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'Aware of concerning online chatter': Capitol police prep extra security ahead of Sept. 18 rally at Capitol

Officers were seen installing several surveillance cameras Monday morning, and a temporary fence will be installed around the Capitol this week.

WASHINGTON — The U.S. Capitol Police and DC Police have taken several steps to prepare their departments, and the city as a whole, in advance of a rally planned at the Capitol on Saturday in support of Jan. 6 defendants.  

"The United States Capitol Police is aware of concerning online chatter about a demonstration planned for September 18," a spokesman said in a news release late Monday.

USCP officers were seen installing surveillance cameras around the area of the U.S. Capitol Monday morning. Some areas near the Capitol have already been boarded up and several robotic cameras were placed at different locations.

The rally, known as “Justice for J6,” is planned for the Union Square area of the Capitol grounds, the section of the west front encompassing the Ulysses S. Grant Memorial and Capitol reflecting pool.

“We are here to protect everyone’s First Amendment right to peacefully protest,” USCP Chief Tom Manger said in a statement. “I urge anyone who is thinking about causing trouble to stay home. We will enforce the law and not tolerate violence.”

Manger said a fence will go up around the Capitol again a few days before the rally, and come down soon after, if everything is peaceful.

The Metropolitan Police Department has also activated its entire force and postponed vacation days for its officers. The full activation alert assigned specific notice to MPD civil disturbance units trained for First Amendment demonstrations.

Chief Manager briefed Congressional leaders Monday morning, leading Senate Majority Leader Chuck Schumer to say he's convinced police are far better prepared now than they were on Jan. 6. 

House Minority Leader Kevin McCarthy (R-CA.) said he did not think any members of his party would be participating in Saturday's events.  

In a video uploaded Thursday, the rally organizer urged protesters to remain peaceful. 

"The number one request is to be respectful and kind to all law enforcement officers who may be present," said Matt Braynard, a former Trump campaign aide who is now with Look Ahead America.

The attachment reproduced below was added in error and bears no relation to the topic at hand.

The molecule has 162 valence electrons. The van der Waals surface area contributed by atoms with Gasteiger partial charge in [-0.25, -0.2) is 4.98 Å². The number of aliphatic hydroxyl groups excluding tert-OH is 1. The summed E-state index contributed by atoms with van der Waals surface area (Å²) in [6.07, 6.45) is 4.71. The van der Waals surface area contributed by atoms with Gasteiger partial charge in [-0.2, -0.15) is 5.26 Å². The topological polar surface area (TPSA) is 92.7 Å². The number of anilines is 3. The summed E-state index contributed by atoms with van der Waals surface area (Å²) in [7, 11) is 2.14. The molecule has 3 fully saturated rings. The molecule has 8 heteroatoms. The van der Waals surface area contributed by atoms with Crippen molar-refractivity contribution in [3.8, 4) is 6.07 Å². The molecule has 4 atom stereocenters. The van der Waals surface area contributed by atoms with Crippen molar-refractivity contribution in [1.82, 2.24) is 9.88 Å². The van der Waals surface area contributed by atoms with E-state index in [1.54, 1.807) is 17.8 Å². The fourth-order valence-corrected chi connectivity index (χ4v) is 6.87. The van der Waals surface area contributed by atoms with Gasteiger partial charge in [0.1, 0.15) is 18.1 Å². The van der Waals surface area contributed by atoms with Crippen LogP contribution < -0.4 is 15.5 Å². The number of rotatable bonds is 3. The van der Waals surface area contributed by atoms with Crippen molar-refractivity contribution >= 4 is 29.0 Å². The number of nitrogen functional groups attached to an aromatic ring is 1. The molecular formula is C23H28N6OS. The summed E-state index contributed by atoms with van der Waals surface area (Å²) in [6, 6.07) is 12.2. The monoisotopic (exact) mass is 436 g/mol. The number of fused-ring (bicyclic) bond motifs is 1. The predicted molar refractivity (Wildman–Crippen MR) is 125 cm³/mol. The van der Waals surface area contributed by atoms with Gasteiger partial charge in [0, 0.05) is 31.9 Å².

See the full statement from U.S. Capitol Police below: 

The United States Capitol Police is aware of concerning online chatter about a demonstration planned for September 18.

“We are here to protect everyone’s First Amendment right to peacefully protest,” said Chief Tom Manger. “I urge anyone who is thinking about causing trouble to stay home. We will enforce the law and not tolerate violence.”

Today the Capitol Police Board approved a plan to temporarily put up a fence around the Capitol Building. When the inner-perimeter fence was taken down in July, USCP leaders noted that from time to time, they may exercise the ability to enhance security around the Capitol Complex.

Last week the Capitol Police Board issued an emergency declaration, which will go into effect about the time of the demonstration and allow the Department to deputize outside law enforcement officers as United States Capitol Police Special Officers.

“We want to reassure everyone these are temporary measures to ensure everyone’s safety,” said Chief Manger. “We are extremely grateful for the support we continue to receive from the local community and our Congressional stakeholders as we carry out our critical mission.”

Since January 6, the USCP has improved training, created a Critical Incident Response Plan, acquired additional equipment and technology, and launched a now Department-wide operation planning process.

Throughout the last month, the USCP has held planning meetings for the demonstration and continues to share important intelligence information with officers, our law enforcement partners, and Congress.

The United States Capitol Police will continue to ensure that each individual’s right to free speech under the First Amendment of the U.S. Constitution is protected.

The Public Information Office will continue to share non-security sensitive information with the public.

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